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post #5 of 9 (permalink) Old 07-01-2016, 03:41 PM Thread Starter
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Yes thank you. I'm quite the master of making do, been using a level and a couple of clamps for my straight edge. Not ideal (I've had a few oops moments, but most of them have been fixable.), but it has been getting the job done.

The wood that I'm using are the inserts you can get for dining room tables. My dad snagged them years ago from someone's trash pile for which I'm super grateful.

Erin

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post #6 of 9 (permalink) Old 07-01-2016, 04:16 PM
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so we make it official...
welcome to the forums Erin....

that notch is called a rabbet...
the entire cut is called a dust lip...
you cut that notch w/ either a straight bit or rabbeting bit...
depth of cut is controlled by bearing diameter...
or with a straight guide and bit w/o a bearing...
there are cabinet door edge treatment router bits sets that do those cuts in one pass...
but the price just may hurt your brain...

.


a true dust rabbit is cut w/ a bit that looks like this...

.



that slight radius is is done w/ a thumbnail bit...

.


.
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This would have been the week that I'd have finished chewing thru the restraints...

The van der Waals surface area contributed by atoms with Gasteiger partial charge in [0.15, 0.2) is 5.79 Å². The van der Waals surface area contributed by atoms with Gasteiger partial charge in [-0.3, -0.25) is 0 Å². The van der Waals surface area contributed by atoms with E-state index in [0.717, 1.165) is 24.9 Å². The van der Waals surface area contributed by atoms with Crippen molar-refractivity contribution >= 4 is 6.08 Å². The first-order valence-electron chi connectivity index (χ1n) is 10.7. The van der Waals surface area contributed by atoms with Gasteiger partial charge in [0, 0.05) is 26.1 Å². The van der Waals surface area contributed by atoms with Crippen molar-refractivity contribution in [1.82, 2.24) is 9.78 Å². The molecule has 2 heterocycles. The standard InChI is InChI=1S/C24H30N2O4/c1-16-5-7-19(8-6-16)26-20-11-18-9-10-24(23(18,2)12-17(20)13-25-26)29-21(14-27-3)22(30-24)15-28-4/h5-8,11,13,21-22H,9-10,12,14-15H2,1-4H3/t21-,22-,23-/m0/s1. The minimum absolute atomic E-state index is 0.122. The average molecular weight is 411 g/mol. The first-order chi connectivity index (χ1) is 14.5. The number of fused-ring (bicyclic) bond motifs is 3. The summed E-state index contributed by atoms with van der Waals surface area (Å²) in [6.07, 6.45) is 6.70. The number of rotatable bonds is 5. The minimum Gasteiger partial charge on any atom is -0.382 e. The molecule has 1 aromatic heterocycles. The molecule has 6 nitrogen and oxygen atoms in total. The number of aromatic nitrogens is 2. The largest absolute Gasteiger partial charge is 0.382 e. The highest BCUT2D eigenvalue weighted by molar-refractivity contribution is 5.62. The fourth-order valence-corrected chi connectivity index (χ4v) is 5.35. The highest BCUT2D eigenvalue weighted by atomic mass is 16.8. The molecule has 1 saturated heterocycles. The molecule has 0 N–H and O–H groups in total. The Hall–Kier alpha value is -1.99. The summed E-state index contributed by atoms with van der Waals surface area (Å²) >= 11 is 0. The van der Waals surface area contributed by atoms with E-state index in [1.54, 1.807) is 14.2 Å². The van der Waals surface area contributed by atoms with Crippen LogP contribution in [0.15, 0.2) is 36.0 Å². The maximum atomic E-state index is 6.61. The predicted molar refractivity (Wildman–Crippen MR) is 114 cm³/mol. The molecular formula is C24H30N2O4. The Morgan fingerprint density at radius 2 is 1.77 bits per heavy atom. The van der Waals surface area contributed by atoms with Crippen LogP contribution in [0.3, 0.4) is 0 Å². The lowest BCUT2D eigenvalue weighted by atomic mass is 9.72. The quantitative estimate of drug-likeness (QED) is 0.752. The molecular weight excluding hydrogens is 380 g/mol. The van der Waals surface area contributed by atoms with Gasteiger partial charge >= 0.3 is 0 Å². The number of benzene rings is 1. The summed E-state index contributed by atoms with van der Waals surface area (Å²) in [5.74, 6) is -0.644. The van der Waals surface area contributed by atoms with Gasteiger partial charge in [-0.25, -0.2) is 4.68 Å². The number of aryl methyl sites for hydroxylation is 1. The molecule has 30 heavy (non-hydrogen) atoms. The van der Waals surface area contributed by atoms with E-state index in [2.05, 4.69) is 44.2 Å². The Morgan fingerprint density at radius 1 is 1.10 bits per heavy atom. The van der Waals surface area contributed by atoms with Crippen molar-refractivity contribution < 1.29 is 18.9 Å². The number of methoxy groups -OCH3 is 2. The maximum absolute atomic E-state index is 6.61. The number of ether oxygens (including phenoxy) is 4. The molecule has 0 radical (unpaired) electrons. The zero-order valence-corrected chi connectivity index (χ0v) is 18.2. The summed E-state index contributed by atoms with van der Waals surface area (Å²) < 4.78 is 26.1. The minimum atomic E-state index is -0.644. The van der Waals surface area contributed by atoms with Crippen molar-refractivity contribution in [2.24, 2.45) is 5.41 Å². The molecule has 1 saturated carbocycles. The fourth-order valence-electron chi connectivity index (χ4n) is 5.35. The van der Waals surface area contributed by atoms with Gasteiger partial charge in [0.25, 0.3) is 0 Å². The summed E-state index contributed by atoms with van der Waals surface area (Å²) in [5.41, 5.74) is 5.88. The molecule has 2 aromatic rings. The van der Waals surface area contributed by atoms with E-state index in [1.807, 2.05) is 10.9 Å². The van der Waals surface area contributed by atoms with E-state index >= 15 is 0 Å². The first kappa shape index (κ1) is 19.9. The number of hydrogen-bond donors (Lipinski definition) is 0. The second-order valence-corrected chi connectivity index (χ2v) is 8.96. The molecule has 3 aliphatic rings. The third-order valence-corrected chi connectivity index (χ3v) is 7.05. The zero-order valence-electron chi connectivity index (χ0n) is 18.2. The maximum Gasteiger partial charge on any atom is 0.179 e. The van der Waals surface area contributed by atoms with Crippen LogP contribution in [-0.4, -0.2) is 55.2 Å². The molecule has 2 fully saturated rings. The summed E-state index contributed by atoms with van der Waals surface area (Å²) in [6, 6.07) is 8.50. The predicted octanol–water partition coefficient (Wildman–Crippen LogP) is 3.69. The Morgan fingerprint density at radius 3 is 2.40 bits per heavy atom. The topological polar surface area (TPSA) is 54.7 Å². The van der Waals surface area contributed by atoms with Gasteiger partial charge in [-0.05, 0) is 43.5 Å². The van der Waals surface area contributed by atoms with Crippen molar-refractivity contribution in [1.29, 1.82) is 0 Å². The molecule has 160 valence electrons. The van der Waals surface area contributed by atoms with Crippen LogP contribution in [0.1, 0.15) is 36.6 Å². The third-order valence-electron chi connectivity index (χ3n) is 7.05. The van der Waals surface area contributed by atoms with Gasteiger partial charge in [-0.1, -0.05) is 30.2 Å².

If only new layers hadn't been added....

Stick....
Forget the primal scream, just ROAR!!!
"SNORK Mountain Congressional Library and Taxidermy”
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post #7 of 9 (permalink) Old 07-02-2016, 09:58 AM
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+1 . Stick has suggested the best way to do this. It requires multiple bits and several passes, but the rabbet could also be cut on a table saw with a dado blade. I've made many cabinets with door edges like this, including many in my own house.

To get the bits set just right, use scrap wood and make test cuts until the shape of the cut perfectly matches the profile that you are looking for. This is especially true with the thumbnail bit. You can sometimes match the curve on older doors using just part of a large radius rounding bit instead of the thumbnail bit, but for new work that doesn't have to match old work, I think the thumbnail bit makes a nicer edge curve. Once the bit position produces just the right curve on the scrap, then cut the edges of your doors.

Charley

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post #8 of 9 (permalink) Old 07-02-2016, 01:00 PM
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Save the scrap piece that you get right so that you can reset the bit quicker if needed. They are called "dummy sticks".

Someone I consider a master woodworker once told me that a master woodworker is not someone who never makes mistakes. He is someone who is able to cover them up so that no one can tell.
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post #9 of 9 (permalink) Old 07-02-2016, 04:55 PM
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+2 for Stick's advice. And if the first bit you bought wasn't the right one, I would take it back to Lowes. They are usually pretty good about returns.

Welcome to the forum Erin.